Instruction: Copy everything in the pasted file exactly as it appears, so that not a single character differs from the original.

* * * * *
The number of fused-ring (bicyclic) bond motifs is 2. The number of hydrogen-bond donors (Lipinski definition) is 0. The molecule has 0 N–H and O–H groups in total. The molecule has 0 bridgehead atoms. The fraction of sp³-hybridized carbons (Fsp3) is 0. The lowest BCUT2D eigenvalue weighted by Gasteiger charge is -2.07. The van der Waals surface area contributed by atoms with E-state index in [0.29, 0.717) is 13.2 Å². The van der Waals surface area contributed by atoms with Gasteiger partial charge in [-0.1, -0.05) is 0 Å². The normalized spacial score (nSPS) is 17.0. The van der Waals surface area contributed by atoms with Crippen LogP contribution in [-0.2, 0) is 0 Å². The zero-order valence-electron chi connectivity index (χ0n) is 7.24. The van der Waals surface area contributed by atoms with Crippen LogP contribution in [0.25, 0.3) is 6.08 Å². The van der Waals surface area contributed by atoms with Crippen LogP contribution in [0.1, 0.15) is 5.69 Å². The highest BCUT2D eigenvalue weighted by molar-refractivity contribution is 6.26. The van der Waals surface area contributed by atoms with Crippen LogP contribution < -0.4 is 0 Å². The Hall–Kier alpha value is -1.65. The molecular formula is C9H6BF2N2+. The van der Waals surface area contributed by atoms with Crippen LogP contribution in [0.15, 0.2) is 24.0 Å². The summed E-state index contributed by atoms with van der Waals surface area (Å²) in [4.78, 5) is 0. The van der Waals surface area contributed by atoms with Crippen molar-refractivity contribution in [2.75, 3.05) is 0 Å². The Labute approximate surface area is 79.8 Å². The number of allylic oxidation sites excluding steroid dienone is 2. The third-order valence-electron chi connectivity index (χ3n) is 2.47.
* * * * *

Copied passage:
The number of fused-ring (bicyclic) bond motifs is 2. The number of hydrogen-bond donors (Lipinski definition) is 0. The molecule has 0 N–H and O–H groups in total. The molecule has 0 bridgehead atoms. The fraction of sp³-hybridized carbons (Fsp3) is 0. The lowest BCUT2D eigenvalue weighted by Gasteiger charge is -2.07. The van der Waals surface area contributed by atoms with E-state index in [0.29, 0.717) is 13.2 Å². The van der Waals surface area contributed by atoms with Gasteiger partial charge in [-0.1, -0.05) is 0 Å². The normalized spacial score (nSPS) is 17.0. The van der Waals surface area contributed by atoms with Crippen LogP contribution in [-0.2, 0) is 0 Å². The zero-order valence-electron chi connectivity index (χ0n) is 7.24. The van der Waals surface area contributed by atoms with Crippen LogP contribution in [0.25, 0.3) is 6.08 Å². The van der Waals surface area contributed by atoms with Crippen LogP contribution in [0.1, 0.15) is 5.69 Å². The highest BCUT2D eigenvalue weighted by molar-refractivity contribution is 6.26. The van der Waals surface area contributed by atoms with Crippen LogP contribution < -0.4 is 0 Å². The Hall–Kier alpha value is -1.65. The molecular formula is C9H6BF2N2+. The van der Waals surface area contributed by atoms with Crippen LogP contribution in [0.15, 0.2) is 24.0 Å². The summed E-state index contributed by atoms with van der Waals surface area (Å²) in [4.78, 5) is 0. The van der Waals surface area contributed by atoms with Crippen molar-refractivity contribution in [2.75, 3.05) is 0 Å². The Labute approximate surface area is 79.8 Å². The number of allylic oxidation sites excluding steroid dienone is 2. The third-order valence-electron chi connectivity index (χ3n) is 2.47.